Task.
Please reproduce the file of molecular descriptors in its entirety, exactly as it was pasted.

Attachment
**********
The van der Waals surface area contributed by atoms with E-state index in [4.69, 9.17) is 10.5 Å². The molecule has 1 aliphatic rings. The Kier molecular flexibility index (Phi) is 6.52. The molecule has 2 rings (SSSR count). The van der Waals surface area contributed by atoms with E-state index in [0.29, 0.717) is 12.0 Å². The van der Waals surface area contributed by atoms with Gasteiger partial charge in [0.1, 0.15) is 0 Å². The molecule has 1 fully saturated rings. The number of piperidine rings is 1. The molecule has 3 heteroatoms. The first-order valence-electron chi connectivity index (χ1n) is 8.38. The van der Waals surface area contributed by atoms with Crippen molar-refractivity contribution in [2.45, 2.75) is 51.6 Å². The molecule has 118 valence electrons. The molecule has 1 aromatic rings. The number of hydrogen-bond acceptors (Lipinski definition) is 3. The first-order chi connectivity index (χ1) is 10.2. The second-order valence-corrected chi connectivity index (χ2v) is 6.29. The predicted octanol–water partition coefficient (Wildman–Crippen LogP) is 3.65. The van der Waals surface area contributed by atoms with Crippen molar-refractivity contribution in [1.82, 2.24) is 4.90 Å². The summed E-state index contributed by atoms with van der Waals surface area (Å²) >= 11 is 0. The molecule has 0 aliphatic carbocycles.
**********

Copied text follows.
The van der Waals surface area contributed by atoms with E-state index in [4.69, 9.17) is 10.5 Å². The molecule has 1 aliphatic rings. The Kier molecular flexibility index (Phi) is 6.52. The molecule has 2 rings (SSSR count). The van der Waals surface area contributed by atoms with E-state index in [0.29, 0.717) is 12.0 Å². The van der Waals surface area contributed by atoms with Gasteiger partial charge in [0.1, 0.15) is 0 Å². The molecule has 1 fully saturated rings. The number of piperidine rings is 1. The molecule has 3 heteroatoms. The first-order valence-electron chi connectivity index (χ1n) is 8.38. The van der Waals surface area contributed by atoms with Crippen molar-refractivity contribution in [2.45, 2.75) is 51.6 Å². The molecule has 118 valence electrons. The molecule has 1 aromatic rings. The number of hydrogen-bond acceptors (Lipinski definition) is 3. The first-order chi connectivity index (χ1) is 10.2. The second-order valence-corrected chi connectivity index (χ2v) is 6.29. The predicted octanol–water partition coefficient (Wildman–Crippen LogP) is 3.65. The van der Waals surface area contributed by atoms with Crippen molar-refractivity contribution in [1.82, 2.24) is 4.90 Å². The summed E-state index contributed by atoms with van der Waals surface area (Å²) >= 11 is 0. The molecule has 0 aliphatic carbocycles.